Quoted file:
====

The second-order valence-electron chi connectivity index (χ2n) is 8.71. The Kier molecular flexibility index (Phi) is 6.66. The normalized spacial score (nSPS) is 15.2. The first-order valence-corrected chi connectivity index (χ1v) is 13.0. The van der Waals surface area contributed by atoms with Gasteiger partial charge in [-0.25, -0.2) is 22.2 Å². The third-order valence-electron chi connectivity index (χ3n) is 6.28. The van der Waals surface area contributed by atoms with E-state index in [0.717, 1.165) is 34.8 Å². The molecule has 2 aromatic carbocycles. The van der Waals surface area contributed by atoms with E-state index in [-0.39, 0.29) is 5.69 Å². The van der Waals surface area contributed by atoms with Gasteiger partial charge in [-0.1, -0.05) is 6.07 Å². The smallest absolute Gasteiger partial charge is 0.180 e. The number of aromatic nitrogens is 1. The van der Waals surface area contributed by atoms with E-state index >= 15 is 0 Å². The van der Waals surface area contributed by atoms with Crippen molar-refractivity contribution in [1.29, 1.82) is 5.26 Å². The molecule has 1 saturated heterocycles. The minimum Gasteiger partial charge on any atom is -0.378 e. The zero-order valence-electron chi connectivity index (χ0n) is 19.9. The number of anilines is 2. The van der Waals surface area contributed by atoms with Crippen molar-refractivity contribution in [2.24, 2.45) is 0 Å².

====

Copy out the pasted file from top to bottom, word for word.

The second-order valence-electron chi connectivity index (χ2n) is 8.71. The Kier molecular flexibility index (Phi) is 6.66. The normalized spacial score (nSPS) is 15.2. The first-order valence-corrected chi connectivity index (χ1v) is 13.0. The van der Waals surface area contributed by atoms with Gasteiger partial charge in [-0.25, -0.2) is 22.2 Å². The third-order valence-electron chi connectivity index (χ3n) is 6.28. The van der Waals surface area contributed by atoms with E-state index in [0.717, 1.165) is 34.8 Å². The molecule has 2 aromatic carbocycles. The van der Waals surface area contributed by atoms with E-state index in [-0.39, 0.29) is 5.69 Å². The van der Waals surface area contributed by atoms with Gasteiger partial charge in [-0.1, -0.05) is 6.07 Å². The smallest absolute Gasteiger partial charge is 0.180 e. The number of aromatic nitrogens is 1. The van der Waals surface area contributed by atoms with E-state index >= 15 is 0 Å². The van der Waals surface area contributed by atoms with Crippen molar-refractivity contribution in [1.29, 1.82) is 5.26 Å². The molecule has 1 saturated heterocycles. The minimum Gasteiger partial charge on any atom is -0.378 e. The zero-order valence-electron chi connectivity index (χ0n) is 19.9. The number of anilines is 2. The van der Waals surface area contributed by atoms with Crippen molar-refractivity contribution in [2.24, 2.45) is 0 Å².